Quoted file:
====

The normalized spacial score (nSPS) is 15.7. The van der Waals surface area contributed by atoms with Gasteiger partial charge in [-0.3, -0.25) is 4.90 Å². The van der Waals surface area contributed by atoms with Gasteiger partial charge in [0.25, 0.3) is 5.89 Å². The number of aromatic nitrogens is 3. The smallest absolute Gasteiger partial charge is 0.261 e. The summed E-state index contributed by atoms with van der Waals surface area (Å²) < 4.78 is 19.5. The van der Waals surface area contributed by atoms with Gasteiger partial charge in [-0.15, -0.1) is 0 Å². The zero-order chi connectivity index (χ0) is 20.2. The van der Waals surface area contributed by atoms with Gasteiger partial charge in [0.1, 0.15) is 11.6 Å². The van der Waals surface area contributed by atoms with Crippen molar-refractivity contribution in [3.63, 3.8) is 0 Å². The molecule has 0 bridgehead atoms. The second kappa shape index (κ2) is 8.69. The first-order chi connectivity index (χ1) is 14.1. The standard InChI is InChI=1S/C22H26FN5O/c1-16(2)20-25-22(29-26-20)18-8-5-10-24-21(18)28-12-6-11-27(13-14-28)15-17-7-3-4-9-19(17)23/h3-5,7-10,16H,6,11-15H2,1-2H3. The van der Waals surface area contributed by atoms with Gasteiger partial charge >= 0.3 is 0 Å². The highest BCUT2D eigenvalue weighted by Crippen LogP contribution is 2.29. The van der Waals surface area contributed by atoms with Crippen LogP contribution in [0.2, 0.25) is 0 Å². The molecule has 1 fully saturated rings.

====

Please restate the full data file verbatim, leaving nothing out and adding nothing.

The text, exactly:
The normalized spacial score (nSPS) is 15.7. The van der Waals surface area contributed by atoms with Gasteiger partial charge in [-0.3, -0.25) is 4.90 Å². The van der Waals surface area contributed by atoms with Gasteiger partial charge in [0.25, 0.3) is 5.89 Å². The number of aromatic nitrogens is 3. The smallest absolute Gasteiger partial charge is 0.261 e. The summed E-state index contributed by atoms with van der Waals surface area (Å²) < 4.78 is 19.5. The van der Waals surface area contributed by atoms with Gasteiger partial charge in [-0.15, -0.1) is 0 Å². The zero-order chi connectivity index (χ0) is 20.2. The van der Waals surface area contributed by atoms with Gasteiger partial charge in [0.1, 0.15) is 11.6 Å². The van der Waals surface area contributed by atoms with Crippen molar-refractivity contribution in [3.63, 3.8) is 0 Å². The molecule has 0 bridgehead atoms. The second kappa shape index (κ2) is 8.69. The first-order chi connectivity index (χ1) is 14.1. The standard InChI is InChI=1S/C22H26FN5O/c1-16(2)20-25-22(29-26-20)18-8-5-10-24-21(18)28-12-6-11-27(13-14-28)15-17-7-3-4-9-19(17)23/h3-5,7-10,16H,6,11-15H2,1-2H3. The van der Waals surface area contributed by atoms with Gasteiger partial charge >= 0.3 is 0 Å². The highest BCUT2D eigenvalue weighted by Crippen LogP contribution is 2.29. The van der Waals surface area contributed by atoms with Crippen LogP contribution in [0.2, 0.25) is 0 Å². The molecule has 1 fully saturated rings.